Bull Markets Crawl a Wall of Worry

Bull Markets Crawl a Wall of Worry

Posted on April 16, 2012

Headline: The market just experienced the biggest weekly loss of the year. Headline: Lousy jobs report sends stocks lower – April 9, 2012. Stocks end worst week of 2012 – April 13, 2012. The commentators on CNBC are always emotional and have shifted from giddy to pessimistic.

Our Portfolio Thermostat Matrix shifted from Market State 1 to Market State 2 on April 9. We remain in a Bull market.

Market State 1 means we are in a long term Bull market, volatility is low and the short term supply and demand indicators are positive (Green, Green, Green) Market State 1 = Bullish / Rational.

Market State 2 means we are in a normal short term correction within a Bull Market. (Green, Green, Red) = Market State 2 = Buy the dip.

The typical correction during Market State 2 is -4% to -7% from the previous market peak. The current decline, from the 4/02/12 peak through Friday 4/13/12, is only -3.44%.

So why all the doom and gloom? “Bull markets crawl a wall of worry.”

We investors tend to feel that we are either too late or too early. “The market is too high to buy and is ready to correct at any moment.” When the market does correct, the headlines and our gut says things could get much worse. “It’s too early to buy.”

A healthy Bull market creates a chart that looks like a saw tooth pattern. An advance followed by a consolidation or correction, then a new higher high, followed by a higher low, higher high-higher low, etc. A Bull market is always subject to a normal -4% to -7% corrections.

Canterbury Volatility Index (CVI) is 73 or 6 points above its lowest level for the current cycle at 67.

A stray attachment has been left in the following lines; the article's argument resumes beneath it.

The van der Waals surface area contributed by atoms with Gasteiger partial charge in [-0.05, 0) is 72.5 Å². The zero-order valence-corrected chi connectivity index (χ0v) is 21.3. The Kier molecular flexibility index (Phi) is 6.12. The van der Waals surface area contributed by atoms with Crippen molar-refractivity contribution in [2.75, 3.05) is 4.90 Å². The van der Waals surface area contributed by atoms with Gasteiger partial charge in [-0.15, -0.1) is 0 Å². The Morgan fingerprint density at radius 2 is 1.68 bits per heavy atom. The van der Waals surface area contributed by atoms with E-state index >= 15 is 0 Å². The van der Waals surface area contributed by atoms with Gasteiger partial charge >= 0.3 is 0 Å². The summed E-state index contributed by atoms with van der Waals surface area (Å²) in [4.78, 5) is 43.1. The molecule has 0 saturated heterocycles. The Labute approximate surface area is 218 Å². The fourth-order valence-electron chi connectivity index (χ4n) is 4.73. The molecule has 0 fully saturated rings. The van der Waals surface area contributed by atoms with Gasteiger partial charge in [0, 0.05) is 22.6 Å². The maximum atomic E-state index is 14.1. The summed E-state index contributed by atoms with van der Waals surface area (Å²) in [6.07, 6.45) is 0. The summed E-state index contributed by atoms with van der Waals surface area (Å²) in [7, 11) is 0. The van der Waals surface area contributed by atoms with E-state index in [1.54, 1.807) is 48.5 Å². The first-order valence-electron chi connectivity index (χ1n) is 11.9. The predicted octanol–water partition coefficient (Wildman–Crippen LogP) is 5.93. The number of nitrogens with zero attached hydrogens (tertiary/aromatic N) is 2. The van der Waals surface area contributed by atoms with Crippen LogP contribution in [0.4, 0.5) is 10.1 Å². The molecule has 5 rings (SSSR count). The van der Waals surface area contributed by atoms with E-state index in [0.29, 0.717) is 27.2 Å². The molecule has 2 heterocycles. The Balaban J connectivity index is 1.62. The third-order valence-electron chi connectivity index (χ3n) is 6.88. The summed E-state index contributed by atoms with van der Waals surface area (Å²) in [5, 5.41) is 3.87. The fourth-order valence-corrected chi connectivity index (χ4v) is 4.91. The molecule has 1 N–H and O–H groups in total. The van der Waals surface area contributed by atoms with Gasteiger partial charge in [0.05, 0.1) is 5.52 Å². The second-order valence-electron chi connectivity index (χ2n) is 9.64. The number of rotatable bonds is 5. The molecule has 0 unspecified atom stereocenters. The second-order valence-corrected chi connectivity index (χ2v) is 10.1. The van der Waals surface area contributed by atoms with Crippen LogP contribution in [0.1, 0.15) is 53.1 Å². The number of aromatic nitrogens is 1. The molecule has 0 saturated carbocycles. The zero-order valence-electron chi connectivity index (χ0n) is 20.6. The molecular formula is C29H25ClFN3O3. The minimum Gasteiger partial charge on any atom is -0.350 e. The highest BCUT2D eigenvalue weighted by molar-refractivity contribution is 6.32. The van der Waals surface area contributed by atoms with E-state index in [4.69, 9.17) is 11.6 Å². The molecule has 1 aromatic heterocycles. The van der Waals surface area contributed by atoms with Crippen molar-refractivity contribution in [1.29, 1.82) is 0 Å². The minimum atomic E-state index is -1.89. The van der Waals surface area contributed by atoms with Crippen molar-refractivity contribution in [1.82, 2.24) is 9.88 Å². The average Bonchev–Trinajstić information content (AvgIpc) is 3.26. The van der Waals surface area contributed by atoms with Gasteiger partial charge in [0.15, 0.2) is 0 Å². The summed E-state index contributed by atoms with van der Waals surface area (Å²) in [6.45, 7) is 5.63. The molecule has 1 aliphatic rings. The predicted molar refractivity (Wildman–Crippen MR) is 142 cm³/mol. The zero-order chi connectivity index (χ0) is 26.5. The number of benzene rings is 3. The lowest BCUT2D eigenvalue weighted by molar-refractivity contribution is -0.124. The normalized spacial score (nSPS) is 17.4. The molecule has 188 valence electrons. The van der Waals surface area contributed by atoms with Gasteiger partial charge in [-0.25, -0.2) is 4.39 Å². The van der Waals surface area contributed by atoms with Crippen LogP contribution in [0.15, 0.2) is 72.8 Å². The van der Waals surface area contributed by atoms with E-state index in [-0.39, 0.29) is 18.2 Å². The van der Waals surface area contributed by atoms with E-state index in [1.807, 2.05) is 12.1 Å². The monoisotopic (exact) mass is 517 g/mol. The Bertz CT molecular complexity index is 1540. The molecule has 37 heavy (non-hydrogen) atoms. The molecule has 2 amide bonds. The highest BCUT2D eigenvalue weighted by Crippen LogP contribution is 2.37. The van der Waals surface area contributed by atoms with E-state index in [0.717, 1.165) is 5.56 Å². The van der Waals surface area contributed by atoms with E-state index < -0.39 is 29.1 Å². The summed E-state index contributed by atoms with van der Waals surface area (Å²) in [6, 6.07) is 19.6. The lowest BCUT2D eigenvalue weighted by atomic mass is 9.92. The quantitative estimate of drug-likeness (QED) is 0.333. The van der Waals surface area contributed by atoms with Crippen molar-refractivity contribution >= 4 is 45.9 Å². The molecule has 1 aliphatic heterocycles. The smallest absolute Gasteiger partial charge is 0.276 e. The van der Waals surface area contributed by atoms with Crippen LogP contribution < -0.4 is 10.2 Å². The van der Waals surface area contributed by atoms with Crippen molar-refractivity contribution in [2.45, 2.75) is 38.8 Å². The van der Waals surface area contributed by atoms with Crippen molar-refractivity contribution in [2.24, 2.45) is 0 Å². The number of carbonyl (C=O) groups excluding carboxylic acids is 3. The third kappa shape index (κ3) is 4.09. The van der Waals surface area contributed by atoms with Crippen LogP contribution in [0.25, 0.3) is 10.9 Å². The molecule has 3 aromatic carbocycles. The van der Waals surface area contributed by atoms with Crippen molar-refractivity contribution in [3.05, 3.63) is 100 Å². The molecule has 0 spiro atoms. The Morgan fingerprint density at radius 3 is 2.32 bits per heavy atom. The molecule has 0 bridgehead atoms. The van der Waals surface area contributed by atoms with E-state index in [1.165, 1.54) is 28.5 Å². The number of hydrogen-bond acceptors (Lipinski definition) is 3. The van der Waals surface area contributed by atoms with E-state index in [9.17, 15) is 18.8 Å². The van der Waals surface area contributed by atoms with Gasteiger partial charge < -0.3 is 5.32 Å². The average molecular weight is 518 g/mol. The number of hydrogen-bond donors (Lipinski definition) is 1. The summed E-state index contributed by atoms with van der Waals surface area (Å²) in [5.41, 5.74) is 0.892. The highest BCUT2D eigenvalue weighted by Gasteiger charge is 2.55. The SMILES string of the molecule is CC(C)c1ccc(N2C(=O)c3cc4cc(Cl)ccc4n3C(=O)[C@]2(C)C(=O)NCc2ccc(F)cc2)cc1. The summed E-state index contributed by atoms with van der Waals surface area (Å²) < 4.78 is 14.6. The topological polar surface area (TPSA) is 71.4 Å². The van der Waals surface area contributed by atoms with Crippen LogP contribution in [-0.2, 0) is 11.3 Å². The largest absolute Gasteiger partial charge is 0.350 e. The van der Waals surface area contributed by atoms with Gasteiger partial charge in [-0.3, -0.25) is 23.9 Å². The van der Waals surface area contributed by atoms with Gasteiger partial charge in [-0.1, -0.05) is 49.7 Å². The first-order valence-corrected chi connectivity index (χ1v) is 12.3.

As long as our volatility index remains low, the current correction should be considered as an opportunity to “buy the dip.”

4/10/12 - Market State 2= Rational - Bullish “Buy the dip” Canterbury Volatility Index (CVI) 73 (only 6 points above its lowest level at 67)

The Canterbury Portfolio Thermostat identifies 12 different Market States. Of the 12 Market States, 6 are Bullish Market States, 4 States are Bearish, and 2 States tend to precede a transition to a Bearish Market State, meaning caution.

Please call me for a detailed description of the Portfolio Thermostat Matrix.

Canterbury Investment Management: Tom Hardin

More About Tom Hardin

As Chief Investment Officer, Tom Hardin, Chartered Market Technician (CMT), makes all the final decisions on all investment and portfolio management decisions for Canterbury Investment Management. Tom has more than 30 years experience in the investment management industry and has broad breadth of knowledge. He is known as an innovator, educator and been revolutionary in the advancements in portfolio and risk management.

Every effort was used to provide accurate data and mathematical calculations to provide, what we believe to be, accurate results. Canterbury Investment Management, LLC, and its principal owners, make no guarantee of completeness or accuracy of data or calculations as well as conclusions of any statistical data or information contained in the simulation illustrated on this page. Past results or performance is in no way a guarantee of future results.